Healthy Mind

7 Ways To Be Kinder To The Environment

Do you want to be kinder to the environment but you’re not sure how? Here are seven simple ways to be a bit friendlier to the environment and world we share together.

    • 1. Jog on

    • Why not feed two birds with one scone by getting fit while you help the planet? “An environmentally-friendly fitness activity from Sweden has been adopted by thousands of Europeans. That activity is… Plogging. A combination of the Swedish ‘plocka upp’ (meaning ‘pick up’) and ‘jogging’. In other words, people will pick up litter while they run,” explains Frida Harju-Westman, nutritionist at health app Lifesum (lifesum.com). “The activity is designed to generate exercise benefits from what might otherwise be considered an unglamorous public service.” The new craze will help both the growing environmental concerns about litter and rising obesity rates in many countries, including our own.

    • 2. Pack it in

    • The 5p charge for all single-use plastic carrier bags has paved the way in changing how we approach the weekly shop but that’s only the start. Reducing food packaging waste is next on the list. “The government is considering additional taxes aimed at polystyrene and other single-use plastics to encourage businesses to seek environmentally-friendly solutions. So don’t be afraid to ask if your favourite shops or takeaway restaurants use recyclable or compostable packaging,” says John Haken, director at WF Denny, specialists in biodegradable packaging (wfdenny.co.uk). “Make sure they’re using card boxes, compostable bagasse boxes and paper bags instead of polystyrene and plastic bags.”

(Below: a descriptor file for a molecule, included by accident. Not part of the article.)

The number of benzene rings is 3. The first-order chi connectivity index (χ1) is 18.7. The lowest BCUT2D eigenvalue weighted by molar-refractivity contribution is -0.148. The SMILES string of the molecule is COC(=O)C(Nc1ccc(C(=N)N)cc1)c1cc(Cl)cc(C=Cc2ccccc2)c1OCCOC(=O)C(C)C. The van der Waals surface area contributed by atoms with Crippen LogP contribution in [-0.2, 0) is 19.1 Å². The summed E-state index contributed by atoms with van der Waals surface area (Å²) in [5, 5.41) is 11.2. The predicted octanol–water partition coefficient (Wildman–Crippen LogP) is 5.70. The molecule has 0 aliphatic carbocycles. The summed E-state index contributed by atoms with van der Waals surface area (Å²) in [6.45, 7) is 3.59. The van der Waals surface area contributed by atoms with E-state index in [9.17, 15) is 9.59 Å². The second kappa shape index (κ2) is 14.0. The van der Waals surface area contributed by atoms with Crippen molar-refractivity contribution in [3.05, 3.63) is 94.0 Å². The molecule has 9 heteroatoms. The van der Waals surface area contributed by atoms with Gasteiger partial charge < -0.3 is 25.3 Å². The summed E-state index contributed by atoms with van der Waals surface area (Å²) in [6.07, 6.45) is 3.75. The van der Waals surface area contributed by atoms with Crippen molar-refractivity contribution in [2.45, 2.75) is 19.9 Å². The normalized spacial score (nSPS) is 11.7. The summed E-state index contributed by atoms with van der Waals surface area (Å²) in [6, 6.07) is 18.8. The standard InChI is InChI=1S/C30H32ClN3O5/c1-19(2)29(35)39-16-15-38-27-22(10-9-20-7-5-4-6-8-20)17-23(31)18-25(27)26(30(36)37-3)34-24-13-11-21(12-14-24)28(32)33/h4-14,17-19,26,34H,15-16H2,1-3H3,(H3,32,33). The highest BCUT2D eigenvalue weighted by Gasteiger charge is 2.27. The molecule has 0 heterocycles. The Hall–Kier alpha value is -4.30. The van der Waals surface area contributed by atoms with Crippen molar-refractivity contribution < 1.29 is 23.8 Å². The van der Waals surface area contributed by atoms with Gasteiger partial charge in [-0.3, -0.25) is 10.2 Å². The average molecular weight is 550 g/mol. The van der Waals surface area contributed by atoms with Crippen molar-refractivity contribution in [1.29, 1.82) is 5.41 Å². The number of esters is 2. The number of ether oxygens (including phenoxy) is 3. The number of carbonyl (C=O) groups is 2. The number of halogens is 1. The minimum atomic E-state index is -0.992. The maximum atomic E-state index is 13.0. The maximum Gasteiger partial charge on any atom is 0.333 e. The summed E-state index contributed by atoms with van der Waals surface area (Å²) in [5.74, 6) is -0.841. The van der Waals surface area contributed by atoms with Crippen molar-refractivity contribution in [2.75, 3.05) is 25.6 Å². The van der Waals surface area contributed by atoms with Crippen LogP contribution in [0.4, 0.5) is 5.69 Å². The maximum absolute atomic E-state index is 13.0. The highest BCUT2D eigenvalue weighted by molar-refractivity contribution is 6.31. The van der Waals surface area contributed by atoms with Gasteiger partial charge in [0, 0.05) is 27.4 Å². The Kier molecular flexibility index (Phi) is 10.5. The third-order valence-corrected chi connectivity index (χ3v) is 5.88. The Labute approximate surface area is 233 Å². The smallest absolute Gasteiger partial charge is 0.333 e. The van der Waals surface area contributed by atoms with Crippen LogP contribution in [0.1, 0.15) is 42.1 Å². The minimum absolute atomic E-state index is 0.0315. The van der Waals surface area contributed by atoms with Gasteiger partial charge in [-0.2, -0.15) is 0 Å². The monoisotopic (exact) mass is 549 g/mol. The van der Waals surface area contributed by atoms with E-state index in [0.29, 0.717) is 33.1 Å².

• 3. Keep shopping sustainable

    • John also recommends a sustainable approach to shopping. “Choose items packaged in cardboard, foil or recyclable plastics where possible. Be sure to check the recycling information. This will advise you of the materials used and their recyclability. When buying fresh fruit and vegetables, try choosing loose items without the extra packaging. Teabags, although being made of 70-80 percent paper fibre, are not actually fully compostable. The remainder comprises a heat-resistant polypropylene mesh. And if that wasn’t incentive enough for you, making the switch to loose leaf tea could also save you money!”

    • 4. Use your voice

    • “Many businesses aren’t forthcoming about their practices,” says Alessandro Rocchi, founder of Georganics oral care brand (georganics.co.uk). “Even those that brand themselves as ethical and sustainable aren’t necessarily so. If you can’t find the information you’re looking for on their website, get in contact over email, phone or social media. If they’ve got nothing to hide, they’ll be happy to address your concerns. Also, by supporting small, local and independent businesses, has made it a lot easier to live more ethically. There are usually fewer links in the supply chain. This means companies usually work directly with factories and suppliers and are able to monitor standards. Shopping locally also helps cut down on air and road miles, too.”

    • 5. Have a green cycle

    • You can’t avoid your period but you can make it more eco-friendly. The average woman uses up to 12,000 tampons and applicators in a lifetime, according to Fast Company (fastcompany.com). “Non-organic tampons, pads and liners contain materials which can damage the environment,” says Fee Bassett from sustainable period care brand Time Of The Month (totm.com).